Huineng (638–713) is one of the most important figures in the Chinese Buddhism tradition. He has been traditionally viewed as the Sixth and Last Patriarch of Chan Buddhism. He is said to have advocated an immediate and direct approach to Buddhist practice and enlightenment, and in this regard, is considered the founder of the ‘Sudden Enlightenment’ southern Chan school of Buddhism.
It is said that the fifth Patriarch Hong Ren (601-674) decided that he would choose the next Patriarch by means of a competition. Monks could write a poem about developing Prajna (wisdom) to show their depth of understanding. The most senior monk Shen Xiu wrote the following poem on the wall.
The body is the Bodhi tree;
The mind like the bright mirror.
Let no dust alight.
The Patriarch commented that Shen Xiu’s work was not profound enough to penetrate utmost into the Emptiness of the Buddha-nature of sentient beings and the multiplicity of the cosmos. This is because it still involves the dualistic view of phenomena in terms of arising and ceasing, impurity and purity or increasing and decreasing in terms of three-fold training of morality, concentration and wisdom.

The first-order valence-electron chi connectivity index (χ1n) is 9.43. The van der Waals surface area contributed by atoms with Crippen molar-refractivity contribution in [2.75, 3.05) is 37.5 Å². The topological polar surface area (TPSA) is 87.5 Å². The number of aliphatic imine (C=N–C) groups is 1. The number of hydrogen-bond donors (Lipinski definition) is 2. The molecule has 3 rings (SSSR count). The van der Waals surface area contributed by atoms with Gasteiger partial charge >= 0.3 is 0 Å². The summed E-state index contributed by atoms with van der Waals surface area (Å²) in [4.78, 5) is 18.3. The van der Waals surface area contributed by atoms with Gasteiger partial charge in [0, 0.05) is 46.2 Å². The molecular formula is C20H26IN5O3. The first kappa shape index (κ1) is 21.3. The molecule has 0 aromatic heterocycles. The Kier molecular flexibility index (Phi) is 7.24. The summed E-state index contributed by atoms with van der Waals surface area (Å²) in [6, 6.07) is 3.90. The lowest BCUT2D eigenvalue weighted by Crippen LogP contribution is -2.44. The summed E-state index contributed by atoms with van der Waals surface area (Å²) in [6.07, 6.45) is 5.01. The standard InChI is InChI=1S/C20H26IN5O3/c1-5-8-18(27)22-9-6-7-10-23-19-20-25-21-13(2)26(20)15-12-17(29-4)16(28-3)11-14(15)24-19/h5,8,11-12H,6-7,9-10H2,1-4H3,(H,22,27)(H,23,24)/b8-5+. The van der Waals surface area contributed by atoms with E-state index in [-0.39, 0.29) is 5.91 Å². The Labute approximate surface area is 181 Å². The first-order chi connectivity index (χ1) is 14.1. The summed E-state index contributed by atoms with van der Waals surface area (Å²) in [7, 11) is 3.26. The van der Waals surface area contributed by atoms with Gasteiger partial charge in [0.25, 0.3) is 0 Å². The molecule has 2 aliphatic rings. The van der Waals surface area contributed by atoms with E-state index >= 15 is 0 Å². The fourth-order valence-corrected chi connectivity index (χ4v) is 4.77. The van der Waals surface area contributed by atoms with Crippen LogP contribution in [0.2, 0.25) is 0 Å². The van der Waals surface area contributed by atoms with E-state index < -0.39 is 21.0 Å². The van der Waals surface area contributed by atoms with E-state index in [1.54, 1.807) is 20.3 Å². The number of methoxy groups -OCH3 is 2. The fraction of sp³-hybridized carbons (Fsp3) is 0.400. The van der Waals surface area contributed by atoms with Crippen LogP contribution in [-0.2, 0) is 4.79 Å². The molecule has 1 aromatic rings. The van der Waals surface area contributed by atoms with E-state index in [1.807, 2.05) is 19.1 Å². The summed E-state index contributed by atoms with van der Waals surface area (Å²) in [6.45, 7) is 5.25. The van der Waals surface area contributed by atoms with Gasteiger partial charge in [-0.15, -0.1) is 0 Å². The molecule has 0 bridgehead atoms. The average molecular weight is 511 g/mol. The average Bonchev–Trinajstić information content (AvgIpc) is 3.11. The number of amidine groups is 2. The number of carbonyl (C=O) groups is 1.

Next Huineng got a junior monk to write poetic reply on the wall for him since he was illiterate:
Originally, there is no Bodhi tree;
Neither is there the stand of the bright mirror.
Originally, everything is empty;
Where could the dust alight?
Although the Patriarch commented that Hui Neng’s poem also hadn’t seen the essential nature, he apparently felt that Hui Neng could make the grade when he passed the robe and begging bowl to Hui Neng.